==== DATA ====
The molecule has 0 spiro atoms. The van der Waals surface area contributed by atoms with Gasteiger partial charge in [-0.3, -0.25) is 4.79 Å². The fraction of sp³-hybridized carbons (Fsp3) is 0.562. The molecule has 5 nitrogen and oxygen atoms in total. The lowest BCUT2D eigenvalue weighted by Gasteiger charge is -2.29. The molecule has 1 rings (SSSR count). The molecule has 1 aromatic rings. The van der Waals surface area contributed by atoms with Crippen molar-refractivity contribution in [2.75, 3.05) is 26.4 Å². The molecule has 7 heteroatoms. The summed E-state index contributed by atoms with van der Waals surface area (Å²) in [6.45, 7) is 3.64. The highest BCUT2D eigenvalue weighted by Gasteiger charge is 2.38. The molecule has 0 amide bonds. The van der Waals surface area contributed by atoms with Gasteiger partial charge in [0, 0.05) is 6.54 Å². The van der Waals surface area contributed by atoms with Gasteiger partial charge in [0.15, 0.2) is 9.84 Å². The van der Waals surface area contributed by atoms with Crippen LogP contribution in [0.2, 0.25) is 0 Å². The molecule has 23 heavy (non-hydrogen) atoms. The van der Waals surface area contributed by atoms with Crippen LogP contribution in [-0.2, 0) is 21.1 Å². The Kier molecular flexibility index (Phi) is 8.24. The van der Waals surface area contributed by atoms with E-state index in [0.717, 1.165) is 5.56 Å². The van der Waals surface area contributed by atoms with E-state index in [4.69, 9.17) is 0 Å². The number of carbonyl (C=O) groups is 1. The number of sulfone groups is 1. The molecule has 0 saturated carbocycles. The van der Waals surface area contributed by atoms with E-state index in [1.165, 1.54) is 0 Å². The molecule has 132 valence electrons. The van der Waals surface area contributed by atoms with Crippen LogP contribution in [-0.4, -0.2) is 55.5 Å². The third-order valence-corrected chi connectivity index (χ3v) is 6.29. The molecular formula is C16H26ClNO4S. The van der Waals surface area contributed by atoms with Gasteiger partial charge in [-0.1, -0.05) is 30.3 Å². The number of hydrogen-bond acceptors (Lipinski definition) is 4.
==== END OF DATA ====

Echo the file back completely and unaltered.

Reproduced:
The molecule has 0 spiro atoms. The van der Waals surface area contributed by atoms with Gasteiger partial charge in [-0.3, -0.25) is 4.79 Å². The fraction of sp³-hybridized carbons (Fsp3) is 0.562. The molecule has 5 nitrogen and oxygen atoms in total. The lowest BCUT2D eigenvalue weighted by Gasteiger charge is -2.29. The molecule has 1 rings (SSSR count). The molecule has 1 aromatic rings. The van der Waals surface area contributed by atoms with Crippen molar-refractivity contribution in [2.75, 3.05) is 26.4 Å². The molecule has 7 heteroatoms. The summed E-state index contributed by atoms with van der Waals surface area (Å²) in [6.45, 7) is 3.64. The highest BCUT2D eigenvalue weighted by Gasteiger charge is 2.38. The molecule has 0 amide bonds. The van der Waals surface area contributed by atoms with Gasteiger partial charge in [0, 0.05) is 6.54 Å². The van der Waals surface area contributed by atoms with Gasteiger partial charge in [0.15, 0.2) is 9.84 Å². The van der Waals surface area contributed by atoms with Crippen LogP contribution in [0.2, 0.25) is 0 Å². The molecule has 23 heavy (non-hydrogen) atoms. The van der Waals surface area contributed by atoms with Crippen LogP contribution in [-0.2, 0) is 21.1 Å². The Kier molecular flexibility index (Phi) is 8.24. The van der Waals surface area contributed by atoms with E-state index in [0.717, 1.165) is 5.56 Å². The van der Waals surface area contributed by atoms with E-state index in [4.69, 9.17) is 0 Å². The number of carbonyl (C=O) groups is 1. The number of sulfone groups is 1. The molecule has 0 saturated carbocycles. The van der Waals surface area contributed by atoms with E-state index in [1.165, 1.54) is 0 Å². The molecule has 132 valence electrons. The van der Waals surface area contributed by atoms with Crippen LogP contribution in [-0.4, -0.2) is 55.5 Å². The third-order valence-corrected chi connectivity index (χ3v) is 6.29. The molecular formula is C16H26ClNO4S. The van der Waals surface area contributed by atoms with Gasteiger partial charge in [-0.1, -0.05) is 30.3 Å². The number of hydrogen-bond acceptors (Lipinski definition) is 4.